Reading Time: 7 minutes
This bridge over the Tigris River was supposed to be repaired in two months for $5 million, but it wound up taking more than three years and costing more than $100 million, according to the SIGIR.

After U.S. and allied warplanes destroyed a key bridge carrying 15 oil and gas pipelines in northern Iraq during the 2003 conflict there, officials in Washington and Baghdad made its postwar reconstruction a top priority. But instead of spending two months to rebuild the span over the Tigris River at an estimated cost of $5 million, they decided for security reasons to bury the pipelines beneath it, at an estimated cost more than five times greater.

What ultimately happened there tells the story — in a microcosm — of a substantial chunk of the massive nine-year U.S. effort to reconstruct Iraq, the second-largest such endeavor in history (only the U.S. investment in Afghanistan has been larger).

Studies conducted before the digging of the new pipelines started showed that the soil was too sandy, but neither the Army Corps of Engineers overseeing the effort nor the main contractor at the site, Kellogg Brown and Root (KBR), heeded the warning. As a result, “tens of millions of dollars [were] wasted on churning sand” without making any headway, as Special Inspector General for Iraq Reconstruction Stuart W. Bowen Jr., described it in his recently published final report on the U.S. occupation.

By the time the digging effort was halted, and the old bridge and piping repaired — more than three years later — the bill had reached more than $100 million. “Because of the nature of the original contract, the government was unable to recover any of the money wasted on this project,” Bowen said. More than $1.5 billion in oil revenues may have been lost as a result of the delays. KBR did not respond to a request for comment.

The episode is, in short, emblematic of the contracting abuses and mismanagement that wasted at least $8 billion of the $60 billion spent by Washington on Iraq’s post-war recovery, under the guidance of what Bowen describes in his report as “adhocracy” largely controlled by the U.S. military — a structure that never “coalesced into a coherent whole” and often failed to achieve its aims.

With the U.S. military now gone from Iraq and the 10th anniversary of the invasion only days away, Bowen’s retrospective summary of his audits offers useful insights into how well the U.S. government managed its occupation and the legacy it left behind. The mostly downbeat tone is set early, when the report summarizes final interviews Bowen conducted with 44 top U.S. and Iraq officials, who addressed the simple question of whether the decade-long project left Iraq in better shape.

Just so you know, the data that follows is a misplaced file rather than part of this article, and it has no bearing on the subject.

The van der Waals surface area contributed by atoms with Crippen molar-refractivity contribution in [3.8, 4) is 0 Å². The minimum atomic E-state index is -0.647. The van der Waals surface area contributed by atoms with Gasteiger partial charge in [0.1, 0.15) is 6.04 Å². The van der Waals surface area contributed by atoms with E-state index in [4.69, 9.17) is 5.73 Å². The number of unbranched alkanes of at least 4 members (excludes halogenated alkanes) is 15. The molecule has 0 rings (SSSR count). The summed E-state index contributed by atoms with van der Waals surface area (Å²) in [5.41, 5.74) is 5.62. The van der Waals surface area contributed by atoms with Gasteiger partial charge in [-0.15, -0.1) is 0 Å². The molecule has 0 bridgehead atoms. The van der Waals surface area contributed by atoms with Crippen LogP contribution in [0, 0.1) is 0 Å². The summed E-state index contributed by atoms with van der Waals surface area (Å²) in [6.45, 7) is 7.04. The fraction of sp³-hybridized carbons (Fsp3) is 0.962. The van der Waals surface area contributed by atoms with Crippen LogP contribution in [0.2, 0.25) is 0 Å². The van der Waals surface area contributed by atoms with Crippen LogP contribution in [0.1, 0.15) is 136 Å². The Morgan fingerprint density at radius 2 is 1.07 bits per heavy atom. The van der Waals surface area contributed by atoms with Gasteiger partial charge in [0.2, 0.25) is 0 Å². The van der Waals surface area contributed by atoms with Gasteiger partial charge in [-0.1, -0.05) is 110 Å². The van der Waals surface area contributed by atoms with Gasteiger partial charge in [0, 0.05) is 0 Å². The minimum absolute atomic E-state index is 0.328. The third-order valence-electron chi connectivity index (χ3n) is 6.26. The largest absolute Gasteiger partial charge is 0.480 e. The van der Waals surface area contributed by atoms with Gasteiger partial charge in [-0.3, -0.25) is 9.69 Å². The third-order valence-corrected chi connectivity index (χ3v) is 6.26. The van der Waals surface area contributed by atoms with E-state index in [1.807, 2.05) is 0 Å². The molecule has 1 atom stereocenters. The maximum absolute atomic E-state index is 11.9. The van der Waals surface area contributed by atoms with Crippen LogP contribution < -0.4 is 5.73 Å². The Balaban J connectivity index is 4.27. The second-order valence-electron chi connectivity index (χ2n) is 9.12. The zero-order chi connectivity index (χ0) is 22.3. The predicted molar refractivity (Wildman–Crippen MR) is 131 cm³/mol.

Most of the Americans he spoke to were rueful, noting multiple miscalculations, poor planning, disorganization in Washington, and inadequate consultation with Iraqis. James Jeffrey, the U.S. ambassador in Iraq from 2010 to 2012, told Bowen that “the U.S. reconstruction money used to build up Iraq was not effective … We didn’t get much in return.”

Only retired Army Gen. David Petraeus, who commanded U.S. forces in Iraq before shifting to Afghanistan and then briefly directing the CIA, was ebullient, claiming the effort had brought “colossal benefits to Iraq.”

Virtually every senior Iraqi, in sharp contrast, said the decade-long U.S. occupation was beset by huge misspending and waste, and had accomplished little. The biggest footprint Americans left behind, most of these Iraqi officials said, was more corruption and widespread money-laundering. Such a huge investment “could have brought great change in Iraq,” Prime Minister Nuri al-Maliki said, but the gains were often “lost.”

Billions here, billions there

The bill for Iraq is hard to divide into neat categories, but in rough terms: Washington spent more than $15 billion to try and improve Iraq’s power and water supply, revive its schools, and repair its roads and housing; it spent another $9 billion on health care, law enforcement, and humanitarian assistance; it spent $20 billion training and re-equipping Iraqi security forces; it spent roughly $8 billion to enhance the rule of law and battle narcotics; and it spent $5 billion helping to prop up the economy.